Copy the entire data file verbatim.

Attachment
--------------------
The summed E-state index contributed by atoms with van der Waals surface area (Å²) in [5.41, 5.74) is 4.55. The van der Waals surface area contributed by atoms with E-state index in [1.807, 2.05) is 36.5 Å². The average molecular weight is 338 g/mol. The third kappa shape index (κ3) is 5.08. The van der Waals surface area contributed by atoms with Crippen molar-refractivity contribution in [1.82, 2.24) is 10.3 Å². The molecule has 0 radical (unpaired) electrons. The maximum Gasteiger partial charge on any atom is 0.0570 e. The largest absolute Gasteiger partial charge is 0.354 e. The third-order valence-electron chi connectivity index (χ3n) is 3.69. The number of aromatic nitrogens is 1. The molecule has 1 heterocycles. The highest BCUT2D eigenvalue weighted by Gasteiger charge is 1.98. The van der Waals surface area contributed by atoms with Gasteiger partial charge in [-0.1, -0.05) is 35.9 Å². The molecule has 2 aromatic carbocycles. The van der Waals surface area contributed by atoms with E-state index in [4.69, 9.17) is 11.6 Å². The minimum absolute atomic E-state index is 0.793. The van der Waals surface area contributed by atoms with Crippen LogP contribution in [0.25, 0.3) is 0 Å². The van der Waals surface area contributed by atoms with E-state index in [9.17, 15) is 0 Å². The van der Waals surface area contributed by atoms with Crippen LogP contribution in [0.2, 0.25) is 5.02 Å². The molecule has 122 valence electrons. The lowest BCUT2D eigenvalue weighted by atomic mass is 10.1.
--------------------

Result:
The summed E-state index contributed by atoms with van der Waals surface area (Å²) in [5.41, 5.74) is 4.55. The van der Waals surface area contributed by atoms with E-state index in [1.807, 2.05) is 36.5 Å². The average molecular weight is 338 g/mol. The third kappa shape index (κ3) is 5.08. The van der Waals surface area contributed by atoms with Crippen molar-refractivity contribution in [1.82, 2.24) is 10.3 Å². The molecule has 0 radical (unpaired) electrons. The maximum Gasteiger partial charge on any atom is 0.0570 e. The largest absolute Gasteiger partial charge is 0.354 e. The third-order valence-electron chi connectivity index (χ3n) is 3.69. The number of aromatic nitrogens is 1. The molecule has 1 heterocycles. The highest BCUT2D eigenvalue weighted by Gasteiger charge is 1.98. The van der Waals surface area contributed by atoms with Gasteiger partial charge in [-0.1, -0.05) is 35.9 Å². The molecule has 2 aromatic carbocycles. The van der Waals surface area contributed by atoms with E-state index in [4.69, 9.17) is 11.6 Å². The minimum absolute atomic E-state index is 0.793. The van der Waals surface area contributed by atoms with Crippen LogP contribution in [0.25, 0.3) is 0 Å². The van der Waals surface area contributed by atoms with E-state index in [9.17, 15) is 0 Å². The van der Waals surface area contributed by atoms with Crippen LogP contribution in [0.2, 0.25) is 5.02 Å². The molecule has 122 valence electrons. The lowest BCUT2D eigenvalue weighted by atomic mass is 10.1.